So, my Dearest, you must not revoke your approbation of a rural life; for your sanction of my schemes is a thing which I require for prosecuting them with spirit. Like you I look forward with anxiety and impatience to our meeting: much must be considered then, much must be determined. It behoves us to think calmly of our affairs, and these are affairs on which it is difficult to think with calmness. Let us try, however; the period of romance and extravagance should now be past with us; it is only clear judgement guided by prudence and integrity that can carry us thro' in safety. Meanwhile, my Dearest, let not your kind heart be troubled.2 The chaos of circumstances still lies before you to order as you please. Consider me and all that I have and am as altogether yours, to take or to reject, according to your will. Choose in your fortune the path that promises most plausibly to lead you to happiness, and true not seeming honour, and count on me and all my humble stock of resources to aid you to the uttermost in pursuiing it. This is not mere cant: I feel and ought to feel in this manner. Since the earliest period of our intercourse, your part has been kindness and generosity, and forgetfulness of many petty things which another would have remembered: my part has been little more than vain wishes for your welfare; and these, however vain, I mean to keep with me and endeavour with such success as shall be granted me to accomplish, so long as there is any hope or use in entertaining them. After all, I do not see that there is any room for desperation. Each of us, I believe, would regard it as the highest happiness of our union to make the other happy: we are both honest creatures, and love each other honestly: it is strange if our combined understanding, faithfully and disinterestedly applied to our concerns, will not direct us safely thro' their intricacies. It is necessary, as you say, and every way fit that we should now communicate unreservedly. Hitherto even in each other's company, we have seen each other thro' a glass darkly;3 steering carefully amid pitiful perplexities which locked up our confidence, and gathering each other's sentiments from faint and dubious indications. Let us now see each other face to face! There want[s only a] full and frank explanation of our purposes and situations, the free light of day to be t[hrown] over every corner of our circumstances; and the right path thro' them cannot fail to [appear.] Dread nothing, my own Jane! Which of us is the selfish in heart? Neither. Which of us is the blind and prejudiced in judgement? Neither. What then do we fear? The strength or the weakness of our means is nothing to our happiness, if it be rightly estimated, and managed. The sparrow on the houseeaves is happy; yet its means are very small.4 Let us but abjure vanity [underscored twice], the head and front of mortal sin and misery; let us utterly declare war against it in all its branches, and hunt it from our spirits; and believe me, the rest is easy. At all events let us love one another to the end! I often think of losing you, and how my patience would support it: but I trust the experiment will not be tried on me.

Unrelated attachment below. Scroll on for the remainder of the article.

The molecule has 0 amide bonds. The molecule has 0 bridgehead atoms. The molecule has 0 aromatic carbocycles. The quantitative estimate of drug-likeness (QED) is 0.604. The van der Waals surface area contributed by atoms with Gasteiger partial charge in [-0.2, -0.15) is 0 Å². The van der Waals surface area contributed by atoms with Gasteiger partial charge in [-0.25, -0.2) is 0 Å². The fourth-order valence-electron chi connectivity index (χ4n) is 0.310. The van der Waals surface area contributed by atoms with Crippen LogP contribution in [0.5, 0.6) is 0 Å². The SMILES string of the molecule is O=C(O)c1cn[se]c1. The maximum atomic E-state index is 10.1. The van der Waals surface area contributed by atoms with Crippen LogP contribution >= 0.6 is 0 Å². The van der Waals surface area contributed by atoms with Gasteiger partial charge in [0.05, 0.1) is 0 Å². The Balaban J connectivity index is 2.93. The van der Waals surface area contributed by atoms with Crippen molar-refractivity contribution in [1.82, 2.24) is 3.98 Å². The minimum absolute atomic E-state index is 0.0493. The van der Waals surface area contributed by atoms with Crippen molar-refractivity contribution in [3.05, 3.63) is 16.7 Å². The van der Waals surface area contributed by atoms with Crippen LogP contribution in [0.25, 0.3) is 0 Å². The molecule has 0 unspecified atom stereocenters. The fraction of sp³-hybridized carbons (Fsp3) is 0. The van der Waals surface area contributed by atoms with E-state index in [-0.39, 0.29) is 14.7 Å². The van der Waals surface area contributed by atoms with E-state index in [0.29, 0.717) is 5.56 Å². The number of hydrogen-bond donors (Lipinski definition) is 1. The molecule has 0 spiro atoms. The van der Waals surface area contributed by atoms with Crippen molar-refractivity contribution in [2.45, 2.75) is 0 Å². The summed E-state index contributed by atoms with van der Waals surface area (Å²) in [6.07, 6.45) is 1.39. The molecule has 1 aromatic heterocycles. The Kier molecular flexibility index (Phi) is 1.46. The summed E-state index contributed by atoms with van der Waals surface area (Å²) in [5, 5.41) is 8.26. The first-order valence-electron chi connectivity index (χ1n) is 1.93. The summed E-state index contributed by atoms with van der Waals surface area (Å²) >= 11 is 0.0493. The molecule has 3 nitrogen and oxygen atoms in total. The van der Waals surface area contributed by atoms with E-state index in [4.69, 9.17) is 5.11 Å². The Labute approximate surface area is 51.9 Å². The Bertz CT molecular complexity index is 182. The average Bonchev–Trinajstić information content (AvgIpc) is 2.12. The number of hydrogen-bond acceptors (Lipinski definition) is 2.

I wait for letters from Edinburgh to appoint my setting out: I calculate on being there next week; I will write to you whenever I arrive. Have you actually got the Book, and refused to open it? I declare I myself feel almost of your humour: these unfortunate persons drivelled and dallyed about it so long, that it is almost a pain to me to think of aught connected with them. Nevertheless let us learn to be patient, and that the Universe was made for others as well as for us! Next publishing, I hope we shall lose less time.— I can easily appreciate your multiplied anxieties and disappointments; but you will forgive me, the innocent or guilty cause of them, me whom you have already forgiven so much. We shall meet at last; and in return for my delays and failures, I will stay with you as long as you will let me. Am not I a generous youth? Upon my honesty, you do me injustice: I am like other blessings, you will never know the worth of me till you have lost me. Will not that “dumpling of a girl” begone? I pity you, and may soon pity myself, with her. And yet poor “dumpling”! She must live as well as others.— I could find you a far better pupil than this Highlander, if you felt didactically inclined. The little poetess5 is grown a tall girl (I was two years mistaken in her age), and bids fair to be a genius in good earnest! She has gained unfading honours here by extracting a very tolerable knowledge of arithmetic and grammar from the schoolmaster of the village; a miracle scarcely inferior to that of Moses when he drew water from the face of the thirsty whinstone. In fact the creature has fine faculties, and a true honourable spirit: it seems to me, at times, a pity that such a mind should be expended on baking and churning. I am seriously meditating to take charge of her myself. On the day of my return, she came running bare-headed from her school in the village to investigate the loading of the coach; I pulled down the window, and her face grew scarlet: I liked the creature.
Write to me, if you have time within a week: if not I will write on my arrival. God bless you, Dearest! I am ever yours,
Is your head recovered? What a monster is this Headache! Was it study or cold or accident that brought it on? I pray you for Heaven's sake to take care. Ill health is the evil which above all others I have dreaded for you; I would not for the whole universe that you should be as I am. No, no! That must not be! Send the dumpling away, and be a good girl, and all will be well.
My kindest love to your Mother: one of the copies of Schiller6 is for her. Irving's “Missionary sermon”7 is between you: I will bring it, when I come. Before the next week end—!— Will you be good? Yes, you will. A Dieu!